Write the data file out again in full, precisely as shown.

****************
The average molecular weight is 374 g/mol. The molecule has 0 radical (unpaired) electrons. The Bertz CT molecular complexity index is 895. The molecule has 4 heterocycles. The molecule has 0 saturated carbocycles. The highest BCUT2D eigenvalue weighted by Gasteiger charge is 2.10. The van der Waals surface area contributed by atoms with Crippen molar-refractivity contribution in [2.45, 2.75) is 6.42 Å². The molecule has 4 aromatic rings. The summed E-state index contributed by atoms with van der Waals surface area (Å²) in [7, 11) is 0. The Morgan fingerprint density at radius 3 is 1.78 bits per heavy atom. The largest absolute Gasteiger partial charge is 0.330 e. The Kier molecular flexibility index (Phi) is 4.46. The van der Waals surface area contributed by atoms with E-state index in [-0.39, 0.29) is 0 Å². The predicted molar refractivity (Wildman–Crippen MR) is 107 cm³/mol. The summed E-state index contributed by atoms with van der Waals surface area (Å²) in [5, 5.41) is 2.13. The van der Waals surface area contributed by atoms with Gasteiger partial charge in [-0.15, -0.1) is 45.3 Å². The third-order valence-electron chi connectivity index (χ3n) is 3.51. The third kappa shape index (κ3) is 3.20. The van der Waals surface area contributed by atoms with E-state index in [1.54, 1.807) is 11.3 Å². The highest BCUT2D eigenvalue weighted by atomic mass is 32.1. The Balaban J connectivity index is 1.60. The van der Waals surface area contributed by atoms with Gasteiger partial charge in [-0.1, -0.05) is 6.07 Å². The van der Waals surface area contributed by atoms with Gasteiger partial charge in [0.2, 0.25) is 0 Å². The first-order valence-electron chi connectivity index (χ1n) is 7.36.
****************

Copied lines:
The average molecular weight is 374 g/mol. The molecule has 0 radical (unpaired) electrons. The Bertz CT molecular complexity index is 895. The molecule has 4 heterocycles. The molecule has 0 saturated carbocycles. The highest BCUT2D eigenvalue weighted by Gasteiger charge is 2.10. The van der Waals surface area contributed by atoms with Crippen molar-refractivity contribution in [2.45, 2.75) is 6.42 Å². The molecule has 4 aromatic rings. The summed E-state index contributed by atoms with van der Waals surface area (Å²) in [7, 11) is 0. The Morgan fingerprint density at radius 3 is 1.78 bits per heavy atom. The largest absolute Gasteiger partial charge is 0.330 e. The Kier molecular flexibility index (Phi) is 4.46. The van der Waals surface area contributed by atoms with E-state index in [-0.39, 0.29) is 0 Å². The predicted molar refractivity (Wildman–Crippen MR) is 107 cm³/mol. The summed E-state index contributed by atoms with van der Waals surface area (Å²) in [5, 5.41) is 2.13. The van der Waals surface area contributed by atoms with Gasteiger partial charge in [-0.15, -0.1) is 45.3 Å². The third-order valence-electron chi connectivity index (χ3n) is 3.51. The third kappa shape index (κ3) is 3.20. The van der Waals surface area contributed by atoms with E-state index in [1.54, 1.807) is 11.3 Å². The highest BCUT2D eigenvalue weighted by atomic mass is 32.1. The Balaban J connectivity index is 1.60. The van der Waals surface area contributed by atoms with Gasteiger partial charge in [-0.1, -0.05) is 6.07 Å². The van der Waals surface area contributed by atoms with Gasteiger partial charge in [0.2, 0.25) is 0 Å². The first-order valence-electron chi connectivity index (χ1n) is 7.36.